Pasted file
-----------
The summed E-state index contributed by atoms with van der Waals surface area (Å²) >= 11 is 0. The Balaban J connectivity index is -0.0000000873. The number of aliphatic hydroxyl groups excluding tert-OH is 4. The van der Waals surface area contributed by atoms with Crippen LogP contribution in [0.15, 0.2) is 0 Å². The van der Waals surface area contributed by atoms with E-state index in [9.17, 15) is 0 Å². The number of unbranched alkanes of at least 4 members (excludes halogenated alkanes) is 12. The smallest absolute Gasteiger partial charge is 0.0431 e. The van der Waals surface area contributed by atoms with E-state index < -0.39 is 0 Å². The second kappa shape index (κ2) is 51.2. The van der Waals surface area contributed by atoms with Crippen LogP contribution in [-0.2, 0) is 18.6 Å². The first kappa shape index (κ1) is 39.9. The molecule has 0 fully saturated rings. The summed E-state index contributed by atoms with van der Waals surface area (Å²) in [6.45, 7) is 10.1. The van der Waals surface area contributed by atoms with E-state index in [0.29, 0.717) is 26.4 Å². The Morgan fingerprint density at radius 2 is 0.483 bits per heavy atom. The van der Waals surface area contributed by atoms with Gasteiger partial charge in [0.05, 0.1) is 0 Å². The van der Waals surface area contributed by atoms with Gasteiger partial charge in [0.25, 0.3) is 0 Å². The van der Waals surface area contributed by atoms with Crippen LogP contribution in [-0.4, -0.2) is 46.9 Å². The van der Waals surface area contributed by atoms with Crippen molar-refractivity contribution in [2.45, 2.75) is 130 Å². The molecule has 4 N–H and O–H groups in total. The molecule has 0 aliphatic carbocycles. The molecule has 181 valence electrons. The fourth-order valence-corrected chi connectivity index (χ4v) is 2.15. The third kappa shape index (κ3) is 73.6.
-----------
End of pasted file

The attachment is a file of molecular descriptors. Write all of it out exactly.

The summed E-state index contributed by atoms with van der Waals surface area (Å²) >= 11 is 0. The Balaban J connectivity index is -0.0000000873. The number of aliphatic hydroxyl groups excluding tert-OH is 4. The van der Waals surface area contributed by atoms with Crippen LogP contribution in [0.15, 0.2) is 0 Å². The van der Waals surface area contributed by atoms with E-state index in [9.17, 15) is 0 Å². The number of unbranched alkanes of at least 4 members (excludes halogenated alkanes) is 12. The smallest absolute Gasteiger partial charge is 0.0431 e. The van der Waals surface area contributed by atoms with E-state index < -0.39 is 0 Å². The second kappa shape index (κ2) is 51.2. The van der Waals surface area contributed by atoms with Crippen LogP contribution in [-0.2, 0) is 18.6 Å². The first kappa shape index (κ1) is 39.9. The molecule has 0 fully saturated rings. The summed E-state index contributed by atoms with van der Waals surface area (Å²) in [6.45, 7) is 10.1. The van der Waals surface area contributed by atoms with E-state index in [0.29, 0.717) is 26.4 Å². The Morgan fingerprint density at radius 2 is 0.483 bits per heavy atom. The van der Waals surface area contributed by atoms with Gasteiger partial charge in [0.05, 0.1) is 0 Å². The van der Waals surface area contributed by atoms with Gasteiger partial charge in [0.25, 0.3) is 0 Å². The van der Waals surface area contributed by atoms with Crippen LogP contribution in [-0.4, -0.2) is 46.9 Å². The van der Waals surface area contributed by atoms with Crippen molar-refractivity contribution in [2.45, 2.75) is 130 Å². The molecule has 4 N–H and O–H groups in total. The molecule has 0 aliphatic carbocycles. The molecule has 181 valence electrons. The fourth-order valence-corrected chi connectivity index (χ4v) is 2.15. The third kappa shape index (κ3) is 73.6.